At any given time, we are responding to over 30 emergency situations. We provide life-saving essentials in the immediate aftermath of a natural disaster and to people affected by conflict, as well as long-term development support. You can help.
As a global movement of people working together to end the injustice of poverty, we are committed to being transparent in our work and accountable to donors, partners, allies, supporters, staff and volunteers, regulatory bodies and, in particular, the communities with whom we work. Check out how we spend your money.
Did you know that at least one in three women will experience some form of violence during their lifetime? It is one of the most widespread violations of human rights and has long-term devastating effects. It is time to say ‘enough is enough’. Join us.
We help people caught up in natural disasters and conflicts across the world with clean water, food, sanitation and protection. At any given time, we are responding to over 30 emergency situations, giving life-saving support to those most in need.
Millions of people are being forced from their homes, risking everything to escape conflict, disaster, poverty or hunger. From those fleeing the war in Syria or climate change-induced droughts, to those stranded in inadequate conditions in Europe, you can help us give life-saving support to refugees in the countries where they need it most.
With no end in sight to the conflict in Syria, hundreds of thousands of people are living in desperate conditions and exposed to continuing violence. Today, half the pre-conflict population of 22 million Syrians have fled their homes and more than 13 million people urgently need your help.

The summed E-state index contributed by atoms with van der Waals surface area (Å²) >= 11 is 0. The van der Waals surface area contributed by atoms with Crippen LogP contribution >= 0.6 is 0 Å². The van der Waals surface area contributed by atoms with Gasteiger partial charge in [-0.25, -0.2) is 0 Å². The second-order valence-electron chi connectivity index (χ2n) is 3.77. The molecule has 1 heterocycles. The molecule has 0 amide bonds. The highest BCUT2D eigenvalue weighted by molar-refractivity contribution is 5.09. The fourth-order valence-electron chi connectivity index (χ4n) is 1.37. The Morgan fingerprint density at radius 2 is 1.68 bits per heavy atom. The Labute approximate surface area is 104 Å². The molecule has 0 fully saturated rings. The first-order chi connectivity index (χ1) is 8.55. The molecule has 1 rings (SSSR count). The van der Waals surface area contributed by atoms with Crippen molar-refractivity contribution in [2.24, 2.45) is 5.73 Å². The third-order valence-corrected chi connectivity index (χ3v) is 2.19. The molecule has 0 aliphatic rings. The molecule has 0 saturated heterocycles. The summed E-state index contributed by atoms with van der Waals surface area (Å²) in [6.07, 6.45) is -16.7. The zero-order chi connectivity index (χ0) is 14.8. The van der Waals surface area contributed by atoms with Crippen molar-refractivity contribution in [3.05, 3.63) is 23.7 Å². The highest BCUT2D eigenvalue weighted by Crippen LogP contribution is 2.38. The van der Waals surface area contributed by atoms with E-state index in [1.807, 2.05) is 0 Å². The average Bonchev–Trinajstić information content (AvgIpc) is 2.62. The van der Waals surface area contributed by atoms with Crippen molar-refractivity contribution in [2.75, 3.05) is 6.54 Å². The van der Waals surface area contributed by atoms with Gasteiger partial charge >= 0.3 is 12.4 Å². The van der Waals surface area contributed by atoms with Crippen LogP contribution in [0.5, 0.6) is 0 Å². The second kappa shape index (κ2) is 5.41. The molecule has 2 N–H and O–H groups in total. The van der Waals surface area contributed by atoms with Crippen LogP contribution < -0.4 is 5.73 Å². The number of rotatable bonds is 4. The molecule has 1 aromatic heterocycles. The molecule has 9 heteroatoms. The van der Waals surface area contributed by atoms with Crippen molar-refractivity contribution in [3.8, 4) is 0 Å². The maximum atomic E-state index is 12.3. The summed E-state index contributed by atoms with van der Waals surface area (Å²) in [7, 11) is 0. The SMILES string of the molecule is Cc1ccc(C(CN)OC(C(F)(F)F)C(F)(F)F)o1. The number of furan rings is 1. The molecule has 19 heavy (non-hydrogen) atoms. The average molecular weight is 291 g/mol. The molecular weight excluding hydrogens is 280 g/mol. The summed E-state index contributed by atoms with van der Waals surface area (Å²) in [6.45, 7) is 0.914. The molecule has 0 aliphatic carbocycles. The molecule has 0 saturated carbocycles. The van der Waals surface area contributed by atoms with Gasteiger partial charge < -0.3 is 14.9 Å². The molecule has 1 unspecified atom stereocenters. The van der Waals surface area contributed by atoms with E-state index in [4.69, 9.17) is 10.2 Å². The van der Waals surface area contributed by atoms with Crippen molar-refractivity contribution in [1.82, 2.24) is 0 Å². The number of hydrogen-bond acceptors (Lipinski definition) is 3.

Three years of war in Yemen: over 3 million people have been forced to flee their homes, the world’s largest cholera outbreak on record, and the country is teetering on the brink of famine. The world cannot continue to turn a blind eye to Yemen’s suffering.
Zainab Bangura, a former Under-Secretary General of the United Nations, and Katherine Sierra, a former Vice-President of the World Bank, will co-chair an Independent Commission on Sexual Misconduct, Accountability and Culture Change.
As the two-year anniversary of the EU-Turkey deal nears on March 18, 2018, thousands of asylum seekers are trapped on the Aegean islands in deplorable conditions and without access to adequate protection and basic services, nine humans rights and humanitarian organisations including Oxfam said today.The Greek government should act immediately to end the containment policy that traps asylum seekers in these conditions on the islands and move them to safety on the mainland.
A full copy of Oxfam's final internal report into allegations of sexual misconduct and other unacceptable behaviour during Oxfam’s humanitarian response to the 2010 Haiti earthquake has been made public today.
An independent commission will be set up with immediate power to carry out a wide-ranging review of Oxfam’s practices and culture, including its handling of past cases of sexual misconduct. It comes as Oxfam announces a comprehensive plan of action to strengthen safeguarding systems across the organization, and stamp out abuse.
Dr. Juan Alberto Fuentes Knight today stepped down as the Chair of the Board of Supervisors of Oxfam International after being presented with charges dating back to his time as Guatemala's finance minister.
Many people are still trapped in captivity and suffering abuses in Libya a year after Italy struck an EU-backed deal with the government to stop irregular migrants. Migrants who have managed to escape Libya following the deal have told Oxfam and its partner Borderline Sicilia of on-going kidnapping, murder, rape and forced labor.
Oxfam today expressed serious concern, at the escalation of the fighting in Taiz and Aden governorates and called for an immediate ceasefire. The fighting has forced the organization to temporarily close its office in Taiz.